Objects ignite control software movement

If software is washing over the control and automation landscape, then object-oriented programming is riding the crest of that wave. Several object-oriented trailblazers exhibited at ISA Expo/98.

By Staff December 1, 1998

If software is washing over the control and automation landscape, then object-oriented programming is riding the crest of that wave. Several object-oriented trailblazers exhibited at ISA Expo/98.

  • At the Sun Microsystems Inc. (Palo Alto, Calif.) booth, Cyberonix Corp. (Berkeley, Calif.) unveiled its JPLC Integrator, a PLC server that can work with any of four proprietary PLC environments to create a common platform and make their data accessible to the enterprise IT infrastructure. JPLC uses Sun’s Java technology to wrap data taken from the PLCs into objects that can be published to web pages or pushed to any client with a Java Virtual Machine. Based on a Sun Ultra 5 workstation, JPLC can take data from Allen-Bradley, GE Fanuc, Schneider Automation, and Siemens environments and translate it into Java objects that comply with IEC 61131.
    For more information, visit www.controleng.com/info .

  • Using a model railway exhibit, Sun Microsystems Inc. and EDS (Plano, Tex.) demonstrated TLX for the Solaris operating environment, a meta-architecture with embedded-level controls that delivers real-time, voice-enabled process control across an enterprise. Designed to add flexibility and increase productivity, TLX uses Sun’s Java programming language and Solaris operating environment so users can manage complex systems with minimal human intervention.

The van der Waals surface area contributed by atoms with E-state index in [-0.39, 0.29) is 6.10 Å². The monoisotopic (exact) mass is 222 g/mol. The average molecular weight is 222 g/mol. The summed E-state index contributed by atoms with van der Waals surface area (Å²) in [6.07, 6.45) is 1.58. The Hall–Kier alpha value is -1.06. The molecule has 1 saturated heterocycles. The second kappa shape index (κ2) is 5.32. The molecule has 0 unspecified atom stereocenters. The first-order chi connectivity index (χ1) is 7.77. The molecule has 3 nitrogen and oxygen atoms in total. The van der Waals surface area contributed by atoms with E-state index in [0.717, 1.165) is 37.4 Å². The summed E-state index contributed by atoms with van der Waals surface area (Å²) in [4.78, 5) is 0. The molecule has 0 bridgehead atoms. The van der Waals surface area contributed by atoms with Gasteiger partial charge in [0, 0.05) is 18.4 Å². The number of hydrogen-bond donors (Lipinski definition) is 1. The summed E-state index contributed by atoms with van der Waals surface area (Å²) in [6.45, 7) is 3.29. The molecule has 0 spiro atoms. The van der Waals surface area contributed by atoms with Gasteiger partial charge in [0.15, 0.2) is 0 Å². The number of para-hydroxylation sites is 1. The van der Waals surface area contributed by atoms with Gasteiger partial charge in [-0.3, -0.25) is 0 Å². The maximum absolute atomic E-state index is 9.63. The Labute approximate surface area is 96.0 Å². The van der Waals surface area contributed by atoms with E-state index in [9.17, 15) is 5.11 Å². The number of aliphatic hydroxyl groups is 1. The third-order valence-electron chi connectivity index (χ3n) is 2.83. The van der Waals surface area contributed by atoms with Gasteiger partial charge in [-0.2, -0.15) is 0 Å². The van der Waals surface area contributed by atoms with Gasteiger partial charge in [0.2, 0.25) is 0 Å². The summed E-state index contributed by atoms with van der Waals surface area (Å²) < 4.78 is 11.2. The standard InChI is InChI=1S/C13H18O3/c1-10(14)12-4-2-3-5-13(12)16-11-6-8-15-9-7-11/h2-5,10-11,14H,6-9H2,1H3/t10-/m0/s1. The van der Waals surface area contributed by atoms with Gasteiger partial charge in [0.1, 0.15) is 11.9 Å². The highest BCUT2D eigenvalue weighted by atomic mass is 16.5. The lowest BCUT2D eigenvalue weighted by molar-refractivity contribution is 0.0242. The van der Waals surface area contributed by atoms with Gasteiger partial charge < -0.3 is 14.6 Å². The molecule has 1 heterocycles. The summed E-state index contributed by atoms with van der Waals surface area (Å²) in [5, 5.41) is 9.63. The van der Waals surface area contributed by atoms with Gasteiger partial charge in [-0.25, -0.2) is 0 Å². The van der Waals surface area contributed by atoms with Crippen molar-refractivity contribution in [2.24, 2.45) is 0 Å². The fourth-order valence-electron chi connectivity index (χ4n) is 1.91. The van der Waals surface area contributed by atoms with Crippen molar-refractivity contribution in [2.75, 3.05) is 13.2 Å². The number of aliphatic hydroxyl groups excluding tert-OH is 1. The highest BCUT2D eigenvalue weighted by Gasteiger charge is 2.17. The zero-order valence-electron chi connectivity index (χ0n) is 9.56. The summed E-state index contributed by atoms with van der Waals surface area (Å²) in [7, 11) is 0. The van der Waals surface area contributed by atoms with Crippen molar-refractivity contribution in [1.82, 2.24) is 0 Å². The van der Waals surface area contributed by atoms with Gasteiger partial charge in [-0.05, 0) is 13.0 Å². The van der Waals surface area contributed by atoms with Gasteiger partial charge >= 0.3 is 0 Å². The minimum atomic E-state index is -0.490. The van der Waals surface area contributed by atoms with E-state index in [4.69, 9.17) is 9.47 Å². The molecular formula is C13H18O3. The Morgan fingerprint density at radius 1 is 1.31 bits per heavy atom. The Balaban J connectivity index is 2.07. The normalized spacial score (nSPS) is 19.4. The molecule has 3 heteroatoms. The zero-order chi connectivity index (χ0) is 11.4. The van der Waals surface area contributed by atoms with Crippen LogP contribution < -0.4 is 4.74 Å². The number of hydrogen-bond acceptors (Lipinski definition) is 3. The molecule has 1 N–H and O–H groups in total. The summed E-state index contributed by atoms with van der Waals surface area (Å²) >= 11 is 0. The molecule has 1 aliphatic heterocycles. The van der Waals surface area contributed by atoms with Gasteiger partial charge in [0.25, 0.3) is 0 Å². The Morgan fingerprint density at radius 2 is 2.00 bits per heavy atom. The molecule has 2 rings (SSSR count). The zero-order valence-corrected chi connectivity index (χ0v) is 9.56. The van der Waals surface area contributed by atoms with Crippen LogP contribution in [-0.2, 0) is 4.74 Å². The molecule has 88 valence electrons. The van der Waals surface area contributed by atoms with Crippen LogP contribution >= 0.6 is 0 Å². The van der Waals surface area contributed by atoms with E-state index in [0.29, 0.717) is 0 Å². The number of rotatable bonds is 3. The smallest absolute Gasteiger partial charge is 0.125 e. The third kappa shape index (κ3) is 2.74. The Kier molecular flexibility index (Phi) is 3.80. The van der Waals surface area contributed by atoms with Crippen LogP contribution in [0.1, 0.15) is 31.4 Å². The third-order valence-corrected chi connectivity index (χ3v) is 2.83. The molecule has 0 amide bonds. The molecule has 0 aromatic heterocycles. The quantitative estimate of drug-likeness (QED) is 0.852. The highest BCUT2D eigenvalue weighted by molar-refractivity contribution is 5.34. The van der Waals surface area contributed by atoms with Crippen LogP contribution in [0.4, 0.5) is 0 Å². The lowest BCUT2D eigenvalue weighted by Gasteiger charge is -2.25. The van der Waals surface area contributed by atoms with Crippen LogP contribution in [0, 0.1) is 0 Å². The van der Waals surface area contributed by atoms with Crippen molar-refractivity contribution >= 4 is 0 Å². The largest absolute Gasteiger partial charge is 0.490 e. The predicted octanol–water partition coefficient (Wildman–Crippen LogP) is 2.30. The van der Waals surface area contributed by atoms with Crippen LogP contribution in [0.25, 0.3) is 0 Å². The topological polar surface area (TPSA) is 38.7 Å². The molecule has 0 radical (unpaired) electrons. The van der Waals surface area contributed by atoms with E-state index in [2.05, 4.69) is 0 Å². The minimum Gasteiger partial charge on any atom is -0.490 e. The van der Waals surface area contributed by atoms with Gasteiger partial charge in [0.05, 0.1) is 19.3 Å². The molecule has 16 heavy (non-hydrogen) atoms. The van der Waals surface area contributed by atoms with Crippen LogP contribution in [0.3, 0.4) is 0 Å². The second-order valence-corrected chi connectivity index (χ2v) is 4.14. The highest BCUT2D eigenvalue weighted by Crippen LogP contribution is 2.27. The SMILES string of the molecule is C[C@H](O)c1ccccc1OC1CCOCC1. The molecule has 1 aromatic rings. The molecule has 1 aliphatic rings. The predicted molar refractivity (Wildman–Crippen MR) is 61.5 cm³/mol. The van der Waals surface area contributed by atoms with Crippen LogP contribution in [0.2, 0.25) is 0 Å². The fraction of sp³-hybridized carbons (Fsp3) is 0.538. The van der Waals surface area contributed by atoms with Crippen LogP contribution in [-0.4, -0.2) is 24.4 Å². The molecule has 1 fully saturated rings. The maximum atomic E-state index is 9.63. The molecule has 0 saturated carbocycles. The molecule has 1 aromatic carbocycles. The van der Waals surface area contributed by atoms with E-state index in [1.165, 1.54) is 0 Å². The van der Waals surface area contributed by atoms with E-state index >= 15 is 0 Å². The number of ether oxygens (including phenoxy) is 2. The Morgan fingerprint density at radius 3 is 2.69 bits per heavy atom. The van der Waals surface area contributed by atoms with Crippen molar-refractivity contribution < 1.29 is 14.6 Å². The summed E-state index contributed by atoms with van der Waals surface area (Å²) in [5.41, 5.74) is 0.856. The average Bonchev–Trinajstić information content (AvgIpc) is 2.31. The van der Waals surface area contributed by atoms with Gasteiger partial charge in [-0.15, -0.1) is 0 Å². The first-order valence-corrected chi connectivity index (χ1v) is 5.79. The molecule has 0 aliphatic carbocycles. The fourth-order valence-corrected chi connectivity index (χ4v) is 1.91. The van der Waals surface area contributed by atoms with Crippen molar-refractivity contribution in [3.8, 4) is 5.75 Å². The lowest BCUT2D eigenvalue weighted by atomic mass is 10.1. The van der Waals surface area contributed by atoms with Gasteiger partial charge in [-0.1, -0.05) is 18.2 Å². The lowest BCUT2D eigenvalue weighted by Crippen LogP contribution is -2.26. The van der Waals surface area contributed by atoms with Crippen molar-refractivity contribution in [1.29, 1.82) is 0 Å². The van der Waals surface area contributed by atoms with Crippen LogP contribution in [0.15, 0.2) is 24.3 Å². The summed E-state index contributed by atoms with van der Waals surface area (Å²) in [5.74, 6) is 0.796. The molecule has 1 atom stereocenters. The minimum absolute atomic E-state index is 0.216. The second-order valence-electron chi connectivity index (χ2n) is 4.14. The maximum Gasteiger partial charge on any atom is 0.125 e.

For more information, visit www.controleng.com/info .

  • Object Automation (OA, Santa Ana, Calif.) and its partners, such as Mitsubishi Electric Corp. (Tokyo, Japan), demonstrated Object-Based Control solutions using OAenterprise 98 software and featured future applications embracing the IEEE 1451 standard, Windows CE solutions, and object-based MES applications. The company showed OAenterprise’s openness and extensibility with help from Canary Labs, Cleveland Motion Control, Curry Controls, International Laboratory Corp., Intrinsyc Technologies, Moore Industries, and Think & Do Software Inc.
    For more information, visit www.controleng.com/info .